Monday, February 4, 2008

Fresh Faces in Masonry- Fraternities and Academic Lodges

Fresh Faces in Masonry: Article from Scottish Rite Journal with Commentary

R:.W:. Brother, Judge William A. Hill of Nebraska contributed an article to the Scottish Rite Journal a decade ago which we think is worth another look. In the article he shed some light upon how to expose young men in Greek Letter fraternities to Masonry who are already interested and exposed to Masonic principles. He proposes avenues for fraternity men to become familiar with the principles of Masonry and to see the architecture of the Lodge with guidance from brethren in their fraternities. By showing the support and respect for college institutions that were derived from Masonry or are Masonic in character lodges can tap into a large well of young men who are interested in Masonry and have a demonstrated affinity for fraternal organizations.

It is a process that takes time and effort to be sure but it seems well conceived and Brother Hill demonstrates its success. From the SRJ article:

"The Freemasons in North Dakota, have, for a number of years, made the Masonic Temple available to college fraternities and encouraged use of the facility for (college fraternity) meetings and initiation ritual work. Sigma Mu has eagerly accepted this offer as have others.


Typically, the building is opened by a Masonic alumnus of the particular fraternity who then sits in during the Greek fraternity initiation. At the conclusion of the meeting, the Masonic alumnus gives a brief talk on the fraternal relationship and Freemasonry. We ask visiting fraternity members to sign a guest book and encourage them to take informational materials home with them. This program has been received very well."


Later, having created this relationship Brother Hill then relates their more ambitious program:

"This year, our objective of cementing a relationship was taken a step further through the efforts of Shiloh Lodge No. 1. To impress on college-age men the value of Masonic membership, the Lodge, under the leadership of Worshipful Master Stanley A. Jordahl, 32, hosted a Friday evening dinner attended by members of Sigma Mu, Alpha Tau Omega, and Sigma Chi as well as by Brother Masons... Masonic alumnus spoke briefly on the relationship between his college fraternity and Freemasonry."

It is easy to get lost when a young man joins with no contemporaries age wise. I think part of the reason for the success that Brother Hill speaks of with his process is that these men are a community. He respected what they were part of and demonstrated the real and historical connection.

These young men upon getting older will eventually branch beyond fraternity and college fellows—but initially that Community is crucial. We may not have neighborhood Lodges anymore but we do have potential communities to create a comfortable initial experience-- and the thousands of men who are college fraternity and society members and alumni represent that.”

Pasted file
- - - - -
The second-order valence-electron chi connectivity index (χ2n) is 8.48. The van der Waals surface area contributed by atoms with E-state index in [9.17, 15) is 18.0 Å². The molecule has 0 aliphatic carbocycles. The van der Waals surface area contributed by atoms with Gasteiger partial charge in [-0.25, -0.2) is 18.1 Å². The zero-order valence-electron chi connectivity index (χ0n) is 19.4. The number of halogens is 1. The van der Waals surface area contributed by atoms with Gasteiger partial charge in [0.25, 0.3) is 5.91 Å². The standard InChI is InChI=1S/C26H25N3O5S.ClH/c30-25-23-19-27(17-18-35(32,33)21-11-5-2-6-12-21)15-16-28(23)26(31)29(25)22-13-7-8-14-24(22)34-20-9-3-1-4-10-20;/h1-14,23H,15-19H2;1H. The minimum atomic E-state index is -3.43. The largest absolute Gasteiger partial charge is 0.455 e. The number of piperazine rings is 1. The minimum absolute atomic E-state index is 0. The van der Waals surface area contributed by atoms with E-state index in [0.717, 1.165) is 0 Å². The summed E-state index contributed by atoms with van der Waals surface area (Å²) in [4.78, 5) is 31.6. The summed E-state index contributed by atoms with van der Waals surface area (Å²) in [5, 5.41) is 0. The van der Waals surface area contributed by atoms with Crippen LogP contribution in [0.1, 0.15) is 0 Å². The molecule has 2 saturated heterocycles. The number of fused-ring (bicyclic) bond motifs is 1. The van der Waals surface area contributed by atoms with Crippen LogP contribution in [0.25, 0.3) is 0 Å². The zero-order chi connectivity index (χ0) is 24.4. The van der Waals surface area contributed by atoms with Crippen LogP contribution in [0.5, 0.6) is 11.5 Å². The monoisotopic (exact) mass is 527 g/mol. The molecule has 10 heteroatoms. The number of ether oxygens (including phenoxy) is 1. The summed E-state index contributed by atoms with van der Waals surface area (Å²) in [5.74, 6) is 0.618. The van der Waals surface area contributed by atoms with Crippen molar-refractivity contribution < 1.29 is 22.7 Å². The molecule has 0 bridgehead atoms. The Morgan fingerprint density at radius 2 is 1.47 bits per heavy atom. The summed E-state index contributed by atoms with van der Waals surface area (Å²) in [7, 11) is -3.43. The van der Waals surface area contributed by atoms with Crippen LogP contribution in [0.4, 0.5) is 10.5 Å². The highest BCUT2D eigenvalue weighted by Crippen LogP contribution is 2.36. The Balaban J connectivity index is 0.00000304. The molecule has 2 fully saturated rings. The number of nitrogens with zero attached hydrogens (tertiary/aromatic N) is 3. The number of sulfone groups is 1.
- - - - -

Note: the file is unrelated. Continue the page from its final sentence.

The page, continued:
“Once we build the relationship and they join there is research for these young men to engage in and present. These young men obviously have good minds for performing rituals, with the necessary memorization and study. And these are also the type of men who are active in community service as individuals but have not had the sort of structure that Masonry offers. I think in doing such community service they will be a real credit to Masonry and will understand some important precepts of the Craft.”

In my mind how they come in and how they approach Lodge meetings once they are members is the most important factor for a positive involvement with Masonry. From personal experience some of the best and most productive times were when we had a chance to sit, talk and eat and drink. That's when we dealt with creating and acting upon agenda items from the Lodge and talked about things outside of Lodge business.

Brother Hill concludes with the notion that we might also expand the old system of specific university and fraternity affiliated lodges. There are fewer of these lodges than, say, "arts" aka "daylight" lodges, cultural and traditional lodges , military or police affiliated lodges, dining lodges, etc. Nevertheless "academic" (or "university") lodges have a long tradition here in the U.S. and are even more popular abroad. In the U.K. and other parts of the world academic lodges are the most rapidly growing branch of the Masonry.

"Perhaps some of students and alumni still need a university and or fraternity affiliated lodges for your districts. Here are a few examples from those steeped in academic-lodge tradition to those with a less formal relationship, not exclusive to university and fraternity:'

  • An interesting article about how university lodges declined during the last few decades in the UCLA campus newspaper.

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